Gas Pains

Tom grew up in Milwaukee, bartended in Wauwatosa in the '70s and moved here in 1984.

Commentary, observations and musings about the outdoors, life in general and maybe Tosa politics and personalities will be the order of the day. He savors a lively debate as much as terrific cooking.

How to Build a Deer Stand

Conservation, Deer Hunting, Friends, Turkey Hunting, Woodlands

This is my ancestral deer stand.

Built oh-so-many years ago in the crotch of a common willow this was the stand from which I shot my very first deer.  It is also the stand from which I killed my first buck with my first bow.  It is also the stand that I came face-to-face with a possum at 0 dark thirty one morning. I killed a trophy ten-point buck from here on an opening day.  It was here that I almost fell after a roosting turkey crash-landed as the sun rose on a frosty morning.  This is also where I sat awestruck as I observed the northern lights dancing like a gas flame across the heavens before the sunrise.  Oddly-enough, surviving elements of its original construction are salvaged deck boards from two houses ago.  

There are so many memories associated with this primitive shooting platform.  Nevertheless, it has outlived its useful life.  Not only has the forest grown to such a degree that a hunter cannot see a thing - last year a wind storm trashed it.  It is not only non-functional - it is unsafe.  Slated to be cut into scrap with a sawzall I've been pondering what to replace it with.  After all it's close to a great location - the juncture of a couple of wide, mowed trails that wildlife frequent regularly.  Since the tree and stand cannot be moved something else must be built to order.

Voilà!  The recipe...

Guard Tower Deer Stand

Assemble the following ingredients:

Various power tools - cordless and otherwise

Ratchet wrenches, pry bar, hammer, bits, tape measure, level, square, loppers and a pencil

1/2 inch carriage bolts - assorted lengths, washers and self-locking nuts (purchase in bulk at Mills Fleet Farm)

Deck screws

A big pile of treated lumber purchased on Craig's List and at the local lumber yard

1 pick-up truck and a couple of buddies

Pre-cut all of your posts and boards.  Better yet - pre-drill your bolt holes and number them for reassembly in the field.  Note that the plans for this project exist entirely in my head.  The only thing that was ever written-down was a calculation of the lumber and hardware needed for the project.  In the final analysis I got close.  Over-estimated on the carriage bolts and 2x6's and under-estimated on the deck screws.  The entire project came-in under budget.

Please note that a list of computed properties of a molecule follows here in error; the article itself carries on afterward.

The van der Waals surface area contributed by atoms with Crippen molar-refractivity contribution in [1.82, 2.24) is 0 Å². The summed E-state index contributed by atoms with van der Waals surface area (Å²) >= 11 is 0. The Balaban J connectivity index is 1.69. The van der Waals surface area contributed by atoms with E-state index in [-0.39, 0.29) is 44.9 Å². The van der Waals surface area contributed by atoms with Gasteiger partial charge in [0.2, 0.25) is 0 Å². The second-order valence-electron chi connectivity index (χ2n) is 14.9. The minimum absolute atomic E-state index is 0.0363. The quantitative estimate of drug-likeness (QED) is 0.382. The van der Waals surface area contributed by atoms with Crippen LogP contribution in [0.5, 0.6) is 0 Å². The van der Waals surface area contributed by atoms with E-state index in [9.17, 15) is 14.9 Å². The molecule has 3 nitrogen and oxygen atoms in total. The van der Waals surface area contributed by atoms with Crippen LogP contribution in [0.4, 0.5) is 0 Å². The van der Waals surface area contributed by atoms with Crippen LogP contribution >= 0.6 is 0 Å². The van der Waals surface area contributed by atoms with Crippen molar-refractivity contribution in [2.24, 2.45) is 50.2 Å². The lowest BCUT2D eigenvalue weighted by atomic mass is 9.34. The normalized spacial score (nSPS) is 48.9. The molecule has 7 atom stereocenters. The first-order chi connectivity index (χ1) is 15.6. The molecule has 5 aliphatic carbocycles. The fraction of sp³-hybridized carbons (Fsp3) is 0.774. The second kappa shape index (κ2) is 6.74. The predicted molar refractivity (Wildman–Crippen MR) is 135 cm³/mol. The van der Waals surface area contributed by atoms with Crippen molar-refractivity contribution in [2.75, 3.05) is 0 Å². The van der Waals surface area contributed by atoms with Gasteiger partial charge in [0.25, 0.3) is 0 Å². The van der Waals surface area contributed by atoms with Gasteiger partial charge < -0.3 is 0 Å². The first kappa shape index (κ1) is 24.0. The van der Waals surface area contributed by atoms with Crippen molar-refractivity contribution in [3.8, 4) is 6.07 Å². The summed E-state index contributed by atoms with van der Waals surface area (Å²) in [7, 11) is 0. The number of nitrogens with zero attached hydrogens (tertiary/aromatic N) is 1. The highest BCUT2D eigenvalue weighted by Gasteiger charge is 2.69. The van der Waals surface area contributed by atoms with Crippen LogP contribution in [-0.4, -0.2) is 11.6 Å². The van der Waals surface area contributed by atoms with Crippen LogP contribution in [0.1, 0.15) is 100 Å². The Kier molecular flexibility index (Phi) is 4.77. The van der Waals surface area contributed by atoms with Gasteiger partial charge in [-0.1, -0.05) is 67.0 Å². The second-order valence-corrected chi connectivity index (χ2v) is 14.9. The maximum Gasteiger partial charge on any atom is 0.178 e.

Construct a sturdy and proper ladder that will safely support a hunter and his/her gear.

Load everything (and everyone) into the pick-up and drive to your new location.

Be exceedingly careful not to drive so fast that you dump Braumeister on on the trail.  Or worse - on the county road.


Assemble the base of your shooting platform on-site.

It is hot, hot, hot so drink plenty of ice-cold water from the cooler.   Raise the pre-assembled parts of the platform and bolt the rest of it together.

Mount the ladder and clamber atop your platform and screw down your pre-cut deck boards.

Add a sturdy rail system so that you cannot fall from the platform.

Almost the finished product. 

Recipe yields two Guard Tower Deer Stands.

Lest you think that this is meatball carpentry I want you to know that between the three of us we hold six college degrees.  And we took shop class too.  The final assembly of this shooting platform was spot-on.  Barely an eighth-inch variation in tolerance.

After some thought we've decided to finish it-off next weekend with some additional 1X4s.  Falling hazard will be further minimized and a nice flat surface on top of the upper rail for your coffee, spare shells, bow or book.  If you drape the rail with cammo netting you have an awesome platform for bow deer or spring turkey.

My pals Brau and New Guy also suggested that we build a contraption with wheels so that we could tip these stands-onto for purposes of moving them from location to location.  I think that with the loader and tractor we could do just that.  I'll just have to formulate the plans in my head.  We might also have to borrow a welder from someone.

Hunt safely and shoot straight! 

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